I just received an email from Larimer County that ALL remaining residents of Glacier View Meadows must evacuate. This includes Gates 1-8, including roads north of hwy 74E. Due to increased winds causing several spot fires, 612 notifications were sent out at 3:15pm. Please be safe everyone.
Day 12. On June 20, 2012 7pm ~200+ residents of Glacier View Meadows and surrounding communities were updated by the Larimer County Sheriff, our Fire Chief, US Forest Service fire managers and the Red Cross. Using the latest fire map, strategic operations were discussed emphasizing the north and west flanks. It was hoped that the evacuations would be lifted in days not weeks. Today electricity was restored to filings 9-11.
See how the High Park Fire has progressed as fire perimeters and evacuations are updated with new map layers. http://cohighparkfiremap.org/
Day 11. This was the view from Gate 1. Smoke plumes were visible behind the Western Ridge Restaurant and National Guard personnel were on patrol. We were informed by the Guardsman that power had been shut off to the restaurant and throughout Filings 9-11 today (6/19/2012) because of another spot fire that jumped the Poudre River at Sheep Mountain, just south of GVM.
Day 6. On June 14 evacuation orders were given for Filing 12 (first) and then Filings 9, 10, and 11. Filings 1-8 remain under 2-hour pre-evacuation notice.
Day 5. On June 13, 2012 , we saw major smoke plumes and occasional flames which were visible on ridges to the south of the Poudre River. This is looking south at the High Park Fire from Guardian Peak Drive. Our sections of Glacier View Meadows (Filings 9-12) were under a 2-hour pre-evacuation notice.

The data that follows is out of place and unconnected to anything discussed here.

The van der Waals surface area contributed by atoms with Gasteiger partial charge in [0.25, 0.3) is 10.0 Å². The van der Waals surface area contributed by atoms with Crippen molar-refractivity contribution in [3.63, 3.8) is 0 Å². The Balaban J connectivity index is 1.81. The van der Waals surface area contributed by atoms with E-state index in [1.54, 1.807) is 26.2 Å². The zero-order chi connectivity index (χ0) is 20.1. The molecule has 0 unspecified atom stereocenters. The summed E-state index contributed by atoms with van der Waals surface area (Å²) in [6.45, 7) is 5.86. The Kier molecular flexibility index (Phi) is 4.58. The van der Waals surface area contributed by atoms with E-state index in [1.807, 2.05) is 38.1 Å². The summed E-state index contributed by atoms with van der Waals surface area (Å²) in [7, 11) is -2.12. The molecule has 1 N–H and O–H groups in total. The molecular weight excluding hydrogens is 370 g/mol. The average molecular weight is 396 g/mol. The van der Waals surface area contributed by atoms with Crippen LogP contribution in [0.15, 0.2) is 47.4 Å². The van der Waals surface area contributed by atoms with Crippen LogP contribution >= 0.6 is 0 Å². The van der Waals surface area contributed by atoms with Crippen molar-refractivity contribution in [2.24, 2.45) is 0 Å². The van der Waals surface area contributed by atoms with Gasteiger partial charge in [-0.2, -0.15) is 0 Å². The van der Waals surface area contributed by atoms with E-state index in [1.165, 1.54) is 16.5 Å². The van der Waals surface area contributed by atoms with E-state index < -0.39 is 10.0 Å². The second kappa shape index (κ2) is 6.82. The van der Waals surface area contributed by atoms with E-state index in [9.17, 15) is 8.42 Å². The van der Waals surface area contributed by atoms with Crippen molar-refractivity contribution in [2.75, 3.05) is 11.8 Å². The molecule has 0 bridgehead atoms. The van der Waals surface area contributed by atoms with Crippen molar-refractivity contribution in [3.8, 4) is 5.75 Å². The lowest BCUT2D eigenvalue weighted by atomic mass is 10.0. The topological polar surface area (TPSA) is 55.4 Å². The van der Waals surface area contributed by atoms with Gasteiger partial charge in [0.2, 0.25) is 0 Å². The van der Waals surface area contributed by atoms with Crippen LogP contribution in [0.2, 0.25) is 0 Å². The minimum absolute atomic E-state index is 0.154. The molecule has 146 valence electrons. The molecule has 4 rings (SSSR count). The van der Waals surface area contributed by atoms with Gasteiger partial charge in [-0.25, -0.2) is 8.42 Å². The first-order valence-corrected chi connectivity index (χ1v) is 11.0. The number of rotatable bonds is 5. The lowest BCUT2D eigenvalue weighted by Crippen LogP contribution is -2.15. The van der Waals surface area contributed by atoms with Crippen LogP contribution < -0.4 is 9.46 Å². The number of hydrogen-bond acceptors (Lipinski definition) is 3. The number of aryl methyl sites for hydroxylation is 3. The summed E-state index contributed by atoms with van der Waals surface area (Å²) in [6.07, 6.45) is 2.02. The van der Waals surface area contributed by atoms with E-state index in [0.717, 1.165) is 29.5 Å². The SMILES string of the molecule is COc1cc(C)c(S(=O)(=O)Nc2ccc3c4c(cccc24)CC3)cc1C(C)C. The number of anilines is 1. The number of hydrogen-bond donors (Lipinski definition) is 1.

4/12/2012 Jim E sent this information along with photos, thanks Jim! “Yesterday I happened to be walking along a game trail here in Glacier View Meadows and spotted a fairly newly wind-thrown ponderosa. As I’d seen easily accessible branch tips nibbled on along Haystack Rd sometime ago, and didn’t know what did it, this seemed to clinch deer as the cause. The roots are extremely shallow as shown here. The trunk leading off to the left. Here’s the top of the tree showing easily reached – by deer – relatively palatable needles and branch tips.” Jim observed about a dozen piles of deer scat around the tree suggesting that deer are the culprits. He has sent an email to Mark from the Division of Wildlife to ask about mule deer forage habits.
“Finally, this closeup showing a couple plants of wild candytuft (Noccaea [formerly Thlaspi] montana) growing through the pile, which must have been laid before the spring-bloom season. I’ve Olaus Murie’s 1958 classic, A Field Guide to Animal Tracks, that includes photos of droppings. They show the winter feeding(or dry diet), and the soft type that results from green or succulent food in summer. Maybe your folks can tell.”